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USA cruises past France in Olympic basketball

Kevin Durant of the U.S. dunks over France's Boris Diaw and Florent Pietrus during their men's Group A basketball match at the London 2012 Olympic Games in the Basketball arena July 29, 2012.

MIKE SEGAR/REUTERS

U.S. basketball coach Mike Krzyzewski has been telling anyone who will listen that international basketball come a long way.

"International basketball is not followed as much in our country," he said 30 earlier this week. "Fans don't have the appreciation."

If North American fans tuned in on Sunday to watch the U.S. play France in the first round of the Olympic tournament, they got a little appreciation for what he's talking about. But not much.

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The U.S. team beat France, 98-71, coming back after a slow start that saw the Americans lead the French by just one point after the first quarter.

The French players, led by San Antonio Spurs guard Tony Parker, clearly weren't intimidated by their famous American rivals, as demonstrated when France's Boris Diaw, who also plays for the Spurs, flattened Deron Williams of the U.S. early in the game. Aside from Parker and Diaw, four other French players are on NBA rosters including Ronnie Turiaf of the Los Angeles Clippers.

The U.S. led 22-21 after the first, thanks largely to shooting a miserable 29 per cent from the field.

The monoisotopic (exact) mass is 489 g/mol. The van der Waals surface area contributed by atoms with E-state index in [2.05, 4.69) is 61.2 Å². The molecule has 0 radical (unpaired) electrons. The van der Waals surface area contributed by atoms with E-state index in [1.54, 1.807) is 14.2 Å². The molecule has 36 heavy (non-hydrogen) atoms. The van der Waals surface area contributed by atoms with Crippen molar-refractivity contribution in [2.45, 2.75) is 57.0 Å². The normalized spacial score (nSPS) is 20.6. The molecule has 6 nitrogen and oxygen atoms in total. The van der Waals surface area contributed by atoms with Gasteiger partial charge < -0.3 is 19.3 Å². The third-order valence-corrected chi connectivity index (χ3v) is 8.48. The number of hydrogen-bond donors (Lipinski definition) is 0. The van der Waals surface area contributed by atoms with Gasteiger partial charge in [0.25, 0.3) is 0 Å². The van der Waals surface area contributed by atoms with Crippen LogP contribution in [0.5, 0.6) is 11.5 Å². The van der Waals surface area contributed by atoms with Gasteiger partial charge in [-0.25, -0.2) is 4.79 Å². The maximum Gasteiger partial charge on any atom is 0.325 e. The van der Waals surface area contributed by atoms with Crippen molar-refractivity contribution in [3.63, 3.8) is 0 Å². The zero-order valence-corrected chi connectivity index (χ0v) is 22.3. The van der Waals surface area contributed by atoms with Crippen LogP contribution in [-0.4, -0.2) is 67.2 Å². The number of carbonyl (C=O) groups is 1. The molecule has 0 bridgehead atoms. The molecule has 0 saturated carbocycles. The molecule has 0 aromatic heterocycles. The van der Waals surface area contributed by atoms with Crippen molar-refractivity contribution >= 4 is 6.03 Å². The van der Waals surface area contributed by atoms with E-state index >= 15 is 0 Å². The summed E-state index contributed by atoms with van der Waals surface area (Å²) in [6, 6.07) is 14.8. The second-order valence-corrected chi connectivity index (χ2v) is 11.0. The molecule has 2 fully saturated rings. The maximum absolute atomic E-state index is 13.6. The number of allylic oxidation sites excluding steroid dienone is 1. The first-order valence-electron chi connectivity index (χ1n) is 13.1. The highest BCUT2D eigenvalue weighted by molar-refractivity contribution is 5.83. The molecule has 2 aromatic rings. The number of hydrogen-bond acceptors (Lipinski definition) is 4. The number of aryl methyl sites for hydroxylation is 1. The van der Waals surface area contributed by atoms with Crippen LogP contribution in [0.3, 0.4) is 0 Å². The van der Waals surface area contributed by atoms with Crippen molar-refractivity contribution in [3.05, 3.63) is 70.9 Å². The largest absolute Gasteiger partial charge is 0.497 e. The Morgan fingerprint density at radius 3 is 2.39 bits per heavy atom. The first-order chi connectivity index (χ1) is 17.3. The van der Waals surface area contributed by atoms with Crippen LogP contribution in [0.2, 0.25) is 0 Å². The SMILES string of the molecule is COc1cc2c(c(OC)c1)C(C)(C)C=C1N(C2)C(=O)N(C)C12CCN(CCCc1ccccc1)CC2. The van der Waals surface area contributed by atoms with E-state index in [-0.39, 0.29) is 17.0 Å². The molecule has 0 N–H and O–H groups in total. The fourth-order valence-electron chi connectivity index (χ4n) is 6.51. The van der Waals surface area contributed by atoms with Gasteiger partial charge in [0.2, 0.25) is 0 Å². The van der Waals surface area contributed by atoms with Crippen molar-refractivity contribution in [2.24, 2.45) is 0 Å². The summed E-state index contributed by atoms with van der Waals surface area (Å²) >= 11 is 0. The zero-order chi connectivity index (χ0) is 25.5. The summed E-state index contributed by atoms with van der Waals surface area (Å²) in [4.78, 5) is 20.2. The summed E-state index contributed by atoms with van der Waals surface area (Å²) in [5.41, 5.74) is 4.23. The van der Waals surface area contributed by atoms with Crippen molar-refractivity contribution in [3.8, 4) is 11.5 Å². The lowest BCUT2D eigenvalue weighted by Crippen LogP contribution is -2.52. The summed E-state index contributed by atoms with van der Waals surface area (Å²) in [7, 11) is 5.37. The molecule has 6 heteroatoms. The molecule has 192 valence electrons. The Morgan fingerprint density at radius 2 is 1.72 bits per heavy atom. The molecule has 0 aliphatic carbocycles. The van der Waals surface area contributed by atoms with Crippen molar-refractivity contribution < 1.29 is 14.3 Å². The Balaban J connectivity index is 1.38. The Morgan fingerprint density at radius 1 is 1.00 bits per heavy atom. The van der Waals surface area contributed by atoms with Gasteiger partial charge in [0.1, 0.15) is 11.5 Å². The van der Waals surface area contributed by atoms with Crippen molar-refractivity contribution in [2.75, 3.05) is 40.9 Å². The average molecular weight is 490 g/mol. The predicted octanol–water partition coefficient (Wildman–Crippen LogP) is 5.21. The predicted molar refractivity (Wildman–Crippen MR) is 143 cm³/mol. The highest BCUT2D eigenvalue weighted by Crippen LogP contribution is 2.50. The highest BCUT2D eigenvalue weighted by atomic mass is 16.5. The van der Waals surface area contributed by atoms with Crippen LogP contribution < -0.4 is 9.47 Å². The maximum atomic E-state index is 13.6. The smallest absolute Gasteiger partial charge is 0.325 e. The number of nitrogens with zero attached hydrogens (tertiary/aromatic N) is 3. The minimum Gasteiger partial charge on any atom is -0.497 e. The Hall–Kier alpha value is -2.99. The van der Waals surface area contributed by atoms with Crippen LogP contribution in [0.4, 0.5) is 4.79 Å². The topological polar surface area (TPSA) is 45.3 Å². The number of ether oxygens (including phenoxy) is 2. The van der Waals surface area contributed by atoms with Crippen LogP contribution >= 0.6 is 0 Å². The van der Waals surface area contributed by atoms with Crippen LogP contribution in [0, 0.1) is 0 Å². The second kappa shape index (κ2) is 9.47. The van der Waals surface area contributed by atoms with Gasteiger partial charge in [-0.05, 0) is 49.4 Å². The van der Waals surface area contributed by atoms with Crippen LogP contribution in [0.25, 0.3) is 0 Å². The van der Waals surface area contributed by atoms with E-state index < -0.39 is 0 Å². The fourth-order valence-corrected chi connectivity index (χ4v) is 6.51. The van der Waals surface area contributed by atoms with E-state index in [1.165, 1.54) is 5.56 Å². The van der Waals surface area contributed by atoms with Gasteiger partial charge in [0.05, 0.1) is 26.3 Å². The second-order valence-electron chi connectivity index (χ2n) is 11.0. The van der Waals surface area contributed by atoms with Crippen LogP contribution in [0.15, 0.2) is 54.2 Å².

But it was only a matter of time before the Americans got rolling. That happened from the start of the second quarter. The U.S. took over play, scoring 30 points in the quarter and demonstrating impressive passing - particularly between Williams and Oklahoma City Thunder star Kevin Durant. France couldn't keep up and started making mistakes, committing 11 turnovers in the first half and making just one of 11 attempts from the three-point line.

The second half didn't go any better for France while the Americans began to find their rhythm. By the fourth, the Americans were in control enough for Kobe Bryant and LeBron James to see almost no action. The game was left to the likes of James Harden, Andre Iguodala and even Anthony Davis, the former University of Kentucky star and NBA top draft pick this spring.

The Americans were led on offence by Durant, who scored 22 points and looked completely at ease.

If Krzyzewski is looking to convince people that global basketball has improved, one quarter of this game did that. Not much more.

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About the Author
European Correspondent

Paul Waldie has been an award-winning journalist with The Globe and Mail for more than 10 years. He has won three National Newspaper Awards for business coverage and been nominated for a Michener Award for meritorious public service journalism. He has also won a Sports Media Canada award for sports writing and authored a best-selling biography of the McCain family. More

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